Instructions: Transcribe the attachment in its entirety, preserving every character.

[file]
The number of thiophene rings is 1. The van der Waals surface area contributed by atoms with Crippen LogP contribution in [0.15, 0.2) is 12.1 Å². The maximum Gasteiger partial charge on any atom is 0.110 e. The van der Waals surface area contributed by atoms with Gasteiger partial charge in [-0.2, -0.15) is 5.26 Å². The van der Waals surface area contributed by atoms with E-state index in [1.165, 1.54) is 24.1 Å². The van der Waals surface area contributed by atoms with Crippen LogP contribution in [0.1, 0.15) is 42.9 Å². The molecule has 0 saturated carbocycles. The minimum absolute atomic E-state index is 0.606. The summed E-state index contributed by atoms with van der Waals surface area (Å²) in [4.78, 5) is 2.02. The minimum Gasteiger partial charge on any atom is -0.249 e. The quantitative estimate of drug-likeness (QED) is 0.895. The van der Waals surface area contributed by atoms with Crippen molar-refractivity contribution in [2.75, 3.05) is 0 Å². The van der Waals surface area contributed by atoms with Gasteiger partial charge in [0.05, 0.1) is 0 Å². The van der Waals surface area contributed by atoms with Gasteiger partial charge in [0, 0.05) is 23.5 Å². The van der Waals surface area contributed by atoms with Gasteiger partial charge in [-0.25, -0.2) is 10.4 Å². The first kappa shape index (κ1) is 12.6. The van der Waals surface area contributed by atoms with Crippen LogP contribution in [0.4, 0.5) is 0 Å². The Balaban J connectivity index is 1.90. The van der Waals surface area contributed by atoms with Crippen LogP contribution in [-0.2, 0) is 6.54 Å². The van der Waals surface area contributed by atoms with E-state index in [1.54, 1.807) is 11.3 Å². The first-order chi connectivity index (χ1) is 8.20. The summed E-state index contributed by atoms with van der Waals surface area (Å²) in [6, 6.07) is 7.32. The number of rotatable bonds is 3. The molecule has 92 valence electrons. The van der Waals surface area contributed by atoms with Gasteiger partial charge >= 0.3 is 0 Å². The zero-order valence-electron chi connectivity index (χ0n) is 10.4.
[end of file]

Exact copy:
The number of thiophene rings is 1. The van der Waals surface area contributed by atoms with Crippen LogP contribution in [0.15, 0.2) is 12.1 Å². The maximum Gasteiger partial charge on any atom is 0.110 e. The van der Waals surface area contributed by atoms with Gasteiger partial charge in [-0.2, -0.15) is 5.26 Å². The van der Waals surface area contributed by atoms with E-state index in [1.165, 1.54) is 24.1 Å². The van der Waals surface area contributed by atoms with Crippen LogP contribution in [0.1, 0.15) is 42.9 Å². The molecule has 0 saturated carbocycles. The minimum absolute atomic E-state index is 0.606. The summed E-state index contributed by atoms with van der Waals surface area (Å²) in [4.78, 5) is 2.02. The minimum Gasteiger partial charge on any atom is -0.249 e. The quantitative estimate of drug-likeness (QED) is 0.895. The van der Waals surface area contributed by atoms with Crippen molar-refractivity contribution in [2.75, 3.05) is 0 Å². The van der Waals surface area contributed by atoms with Gasteiger partial charge in [0.05, 0.1) is 0 Å². The van der Waals surface area contributed by atoms with Gasteiger partial charge in [0, 0.05) is 23.5 Å². The van der Waals surface area contributed by atoms with Gasteiger partial charge in [-0.25, -0.2) is 10.4 Å². The first kappa shape index (κ1) is 12.6. The van der Waals surface area contributed by atoms with Crippen LogP contribution in [0.4, 0.5) is 0 Å². The Balaban J connectivity index is 1.90. The van der Waals surface area contributed by atoms with Crippen LogP contribution in [-0.2, 0) is 6.54 Å². The van der Waals surface area contributed by atoms with E-state index in [1.54, 1.807) is 11.3 Å². The first-order chi connectivity index (χ1) is 8.20. The summed E-state index contributed by atoms with van der Waals surface area (Å²) in [6, 6.07) is 7.32. The number of rotatable bonds is 3. The molecule has 92 valence electrons. The van der Waals surface area contributed by atoms with Gasteiger partial charge >= 0.3 is 0 Å². The zero-order valence-electron chi connectivity index (χ0n) is 10.4.